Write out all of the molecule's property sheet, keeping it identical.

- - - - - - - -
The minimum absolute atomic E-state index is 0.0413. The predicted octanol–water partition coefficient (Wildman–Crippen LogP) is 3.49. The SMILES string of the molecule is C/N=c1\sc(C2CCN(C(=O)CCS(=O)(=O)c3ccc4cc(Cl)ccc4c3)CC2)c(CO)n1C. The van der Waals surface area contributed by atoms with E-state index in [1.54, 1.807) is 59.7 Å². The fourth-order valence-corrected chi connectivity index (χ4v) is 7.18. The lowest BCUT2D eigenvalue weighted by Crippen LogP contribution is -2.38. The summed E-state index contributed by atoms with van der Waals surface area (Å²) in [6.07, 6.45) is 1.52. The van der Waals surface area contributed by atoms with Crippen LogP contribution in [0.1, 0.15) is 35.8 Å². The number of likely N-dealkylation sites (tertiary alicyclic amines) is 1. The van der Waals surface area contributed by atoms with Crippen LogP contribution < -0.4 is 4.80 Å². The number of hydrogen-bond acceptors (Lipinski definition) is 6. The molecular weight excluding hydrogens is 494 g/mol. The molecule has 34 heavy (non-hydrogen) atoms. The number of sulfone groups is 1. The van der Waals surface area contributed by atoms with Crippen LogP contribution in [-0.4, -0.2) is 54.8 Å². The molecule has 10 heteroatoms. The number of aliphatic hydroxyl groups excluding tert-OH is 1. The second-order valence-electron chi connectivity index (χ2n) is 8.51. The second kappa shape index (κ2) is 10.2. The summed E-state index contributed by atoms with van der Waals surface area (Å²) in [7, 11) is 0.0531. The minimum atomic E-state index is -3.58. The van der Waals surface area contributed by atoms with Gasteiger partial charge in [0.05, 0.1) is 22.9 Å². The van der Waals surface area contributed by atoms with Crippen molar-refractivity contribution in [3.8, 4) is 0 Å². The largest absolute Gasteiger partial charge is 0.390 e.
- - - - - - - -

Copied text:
The minimum absolute atomic E-state index is 0.0413. The predicted octanol–water partition coefficient (Wildman–Crippen LogP) is 3.49. The SMILES string of the molecule is C/N=c1\sc(C2CCN(C(=O)CCS(=O)(=O)c3ccc4cc(Cl)ccc4c3)CC2)c(CO)n1C. The van der Waals surface area contributed by atoms with E-state index in [1.54, 1.807) is 59.7 Å². The fourth-order valence-corrected chi connectivity index (χ4v) is 7.18. The lowest BCUT2D eigenvalue weighted by Crippen LogP contribution is -2.38. The summed E-state index contributed by atoms with van der Waals surface area (Å²) in [6.07, 6.45) is 1.52. The van der Waals surface area contributed by atoms with Crippen LogP contribution in [0.1, 0.15) is 35.8 Å². The number of likely N-dealkylation sites (tertiary alicyclic amines) is 1. The van der Waals surface area contributed by atoms with Crippen LogP contribution < -0.4 is 4.80 Å². The number of hydrogen-bond acceptors (Lipinski definition) is 6. The molecular weight excluding hydrogens is 494 g/mol. The molecule has 34 heavy (non-hydrogen) atoms. The number of sulfone groups is 1. The van der Waals surface area contributed by atoms with Crippen LogP contribution in [-0.4, -0.2) is 54.8 Å². The molecule has 10 heteroatoms. The number of aliphatic hydroxyl groups excluding tert-OH is 1. The second-order valence-electron chi connectivity index (χ2n) is 8.51. The second kappa shape index (κ2) is 10.2. The summed E-state index contributed by atoms with van der Waals surface area (Å²) in [7, 11) is 0.0531. The minimum atomic E-state index is -3.58. The van der Waals surface area contributed by atoms with Gasteiger partial charge in [0.05, 0.1) is 22.9 Å². The van der Waals surface area contributed by atoms with Crippen molar-refractivity contribution in [3.8, 4) is 0 Å². The largest absolute Gasteiger partial charge is 0.390 e.